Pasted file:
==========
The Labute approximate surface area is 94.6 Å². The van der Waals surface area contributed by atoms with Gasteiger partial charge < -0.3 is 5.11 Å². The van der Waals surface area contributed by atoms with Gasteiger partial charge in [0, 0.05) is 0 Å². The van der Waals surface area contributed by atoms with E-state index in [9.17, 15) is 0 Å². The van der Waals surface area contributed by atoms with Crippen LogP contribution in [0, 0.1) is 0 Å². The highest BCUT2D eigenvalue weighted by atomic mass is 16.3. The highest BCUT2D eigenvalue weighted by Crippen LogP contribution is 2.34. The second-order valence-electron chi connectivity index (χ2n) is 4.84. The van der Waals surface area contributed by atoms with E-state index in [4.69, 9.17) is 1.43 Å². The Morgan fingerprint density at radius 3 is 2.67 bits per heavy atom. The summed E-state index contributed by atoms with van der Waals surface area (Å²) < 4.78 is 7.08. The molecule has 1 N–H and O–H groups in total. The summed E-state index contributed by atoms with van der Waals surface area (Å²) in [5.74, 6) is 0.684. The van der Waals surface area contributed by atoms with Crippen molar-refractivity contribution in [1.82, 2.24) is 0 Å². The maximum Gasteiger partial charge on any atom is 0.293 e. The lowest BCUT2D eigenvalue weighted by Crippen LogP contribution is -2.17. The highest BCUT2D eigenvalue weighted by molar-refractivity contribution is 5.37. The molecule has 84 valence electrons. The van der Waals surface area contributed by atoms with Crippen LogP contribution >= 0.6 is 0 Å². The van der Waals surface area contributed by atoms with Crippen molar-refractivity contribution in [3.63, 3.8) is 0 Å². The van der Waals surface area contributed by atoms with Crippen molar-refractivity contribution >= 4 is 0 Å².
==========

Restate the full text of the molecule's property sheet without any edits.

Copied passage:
The Labute approximate surface area is 94.6 Å². The van der Waals surface area contributed by atoms with Gasteiger partial charge < -0.3 is 5.11 Å². The van der Waals surface area contributed by atoms with Gasteiger partial charge in [0, 0.05) is 0 Å². The van der Waals surface area contributed by atoms with E-state index in [9.17, 15) is 0 Å². The van der Waals surface area contributed by atoms with Crippen LogP contribution in [0, 0.1) is 0 Å². The highest BCUT2D eigenvalue weighted by atomic mass is 16.3. The highest BCUT2D eigenvalue weighted by Crippen LogP contribution is 2.34. The second-order valence-electron chi connectivity index (χ2n) is 4.84. The van der Waals surface area contributed by atoms with E-state index in [4.69, 9.17) is 1.43 Å². The Morgan fingerprint density at radius 3 is 2.67 bits per heavy atom. The summed E-state index contributed by atoms with van der Waals surface area (Å²) < 4.78 is 7.08. The molecule has 1 N–H and O–H groups in total. The summed E-state index contributed by atoms with van der Waals surface area (Å²) in [5.74, 6) is 0.684. The van der Waals surface area contributed by atoms with Crippen molar-refractivity contribution in [1.82, 2.24) is 0 Å². The maximum Gasteiger partial charge on any atom is 0.293 e. The lowest BCUT2D eigenvalue weighted by Crippen LogP contribution is -2.17. The highest BCUT2D eigenvalue weighted by molar-refractivity contribution is 5.37. The molecule has 84 valence electrons. The van der Waals surface area contributed by atoms with Crippen LogP contribution >= 0.6 is 0 Å². The van der Waals surface area contributed by atoms with Crippen molar-refractivity contribution in [3.63, 3.8) is 0 Å². The van der Waals surface area contributed by atoms with Crippen molar-refractivity contribution >= 4 is 0 Å².